Driving the use of recycled aggregatesJohn Barritt, Technical Advisor for Aggregates, at WRAP on reducing consumption of new quarried materials
Almost 280 million tonnes of aggregates are used every year in UK construction. This article looks at how recycled aggregates can play a part in the procurement for roads, reducing the consumption of new quarried materials.
Recycling and the efficient use of materials are increasingly important to the delivery of local authority services. While around half of local authorities use recycled materials in highways projects, only some 20 per cent are currently setting requirements that actively encourage contractors to maximise use and seek the associated cost savings. There is the potential for many more authorities to encourage and drive change through the procurement process.
The approach to procurement should ensure that recycling and reuse of road materials is embedded in all highways contracts and schemes. By specifying requirements for the use of recycled content in a highways contract, you help to meet your authority's policy targets. This may include sustainability, procurement good practice, 'Best Value' and waste management - in compliance with national strategies and Government requirements.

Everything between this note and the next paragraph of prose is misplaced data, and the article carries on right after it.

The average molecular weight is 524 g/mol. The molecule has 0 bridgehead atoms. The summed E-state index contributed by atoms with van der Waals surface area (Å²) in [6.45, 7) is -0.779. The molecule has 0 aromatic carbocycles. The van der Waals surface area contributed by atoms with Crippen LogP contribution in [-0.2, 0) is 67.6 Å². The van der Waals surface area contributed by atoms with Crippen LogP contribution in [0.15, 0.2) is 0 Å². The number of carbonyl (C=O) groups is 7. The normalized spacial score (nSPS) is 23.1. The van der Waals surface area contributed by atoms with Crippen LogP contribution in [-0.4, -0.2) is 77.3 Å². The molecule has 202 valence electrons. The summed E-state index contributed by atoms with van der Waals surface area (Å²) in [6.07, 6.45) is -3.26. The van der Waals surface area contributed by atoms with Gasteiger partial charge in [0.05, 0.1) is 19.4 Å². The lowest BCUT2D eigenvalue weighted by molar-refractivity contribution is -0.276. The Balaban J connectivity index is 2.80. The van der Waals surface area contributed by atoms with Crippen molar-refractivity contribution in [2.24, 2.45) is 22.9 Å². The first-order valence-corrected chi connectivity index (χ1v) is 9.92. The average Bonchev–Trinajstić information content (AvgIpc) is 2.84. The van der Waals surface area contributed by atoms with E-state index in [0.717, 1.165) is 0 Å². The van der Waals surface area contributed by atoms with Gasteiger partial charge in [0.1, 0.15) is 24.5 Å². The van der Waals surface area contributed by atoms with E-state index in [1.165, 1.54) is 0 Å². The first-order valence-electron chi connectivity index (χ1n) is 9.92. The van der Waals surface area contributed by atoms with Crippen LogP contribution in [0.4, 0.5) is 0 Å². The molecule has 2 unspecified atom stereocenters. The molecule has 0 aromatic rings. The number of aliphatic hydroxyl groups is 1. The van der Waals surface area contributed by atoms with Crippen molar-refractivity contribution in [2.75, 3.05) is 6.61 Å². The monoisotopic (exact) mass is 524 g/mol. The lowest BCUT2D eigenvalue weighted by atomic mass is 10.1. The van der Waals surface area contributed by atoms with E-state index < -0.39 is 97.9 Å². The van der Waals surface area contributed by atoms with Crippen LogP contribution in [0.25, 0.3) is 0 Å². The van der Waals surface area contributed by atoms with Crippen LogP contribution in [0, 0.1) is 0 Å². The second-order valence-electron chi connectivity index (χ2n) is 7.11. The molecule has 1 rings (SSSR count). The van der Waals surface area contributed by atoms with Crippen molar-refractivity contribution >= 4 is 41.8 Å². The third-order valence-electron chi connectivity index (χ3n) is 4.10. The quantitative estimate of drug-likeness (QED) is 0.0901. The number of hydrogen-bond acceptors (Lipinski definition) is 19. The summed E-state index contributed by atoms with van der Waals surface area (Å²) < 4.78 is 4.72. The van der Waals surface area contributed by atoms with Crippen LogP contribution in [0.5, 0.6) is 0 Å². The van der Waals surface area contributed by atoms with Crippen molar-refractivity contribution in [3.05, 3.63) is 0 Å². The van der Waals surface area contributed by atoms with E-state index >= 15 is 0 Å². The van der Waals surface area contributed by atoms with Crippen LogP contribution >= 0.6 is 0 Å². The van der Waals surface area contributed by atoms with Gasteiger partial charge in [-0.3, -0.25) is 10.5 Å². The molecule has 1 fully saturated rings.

Recycled aggregates meet the performance specifications for all aggregates in the Specification for Highways Works. A wide range of recycled products are available, whose quality and performance are fully comparable to their virgin equivalents. New processing techniques are also resulting in a higher quality aggregate, which is suitable for use in a number of high value applications - such as concrete and asphalt. Almost every highways maintenance application can use recycled and secondary materials. These include aggregates for the asphalt and unbound layers of road pavement structure, engineering fills, pipe bedding, block paving and drainage media.
Importantly for local authorities, there are clear financial benefits to be gained from using recycled products and recycling techniques in highways maintenance, as well as the environmental contributions to sustainable development, including reductions in C02.
Across the UK, local authorities spend roughly £3 billion each year on highways construction and maintenance. Therefore, the overall financial benefit from good procurement practice will be substantial. Road materials are 100 per cent recyclable back into roads and there is a strong business case for local authorities to view them as assets. The use of recycled materials for highways maintenance is often at least cost neutral, and in many cases can deliver good financial returns.
Some specific cost savings associated with using recycled aggregates include:
- Avoidance of waste disposal charges and Landfill Tax;
- Lower costs of maintenance techniques such as 'crack and seat', cold-lay foamed bitumen asphalt, and reprocessing with hydraulic road binders;
- Reduced costs of transporting aggregates if recovered materials are available locally;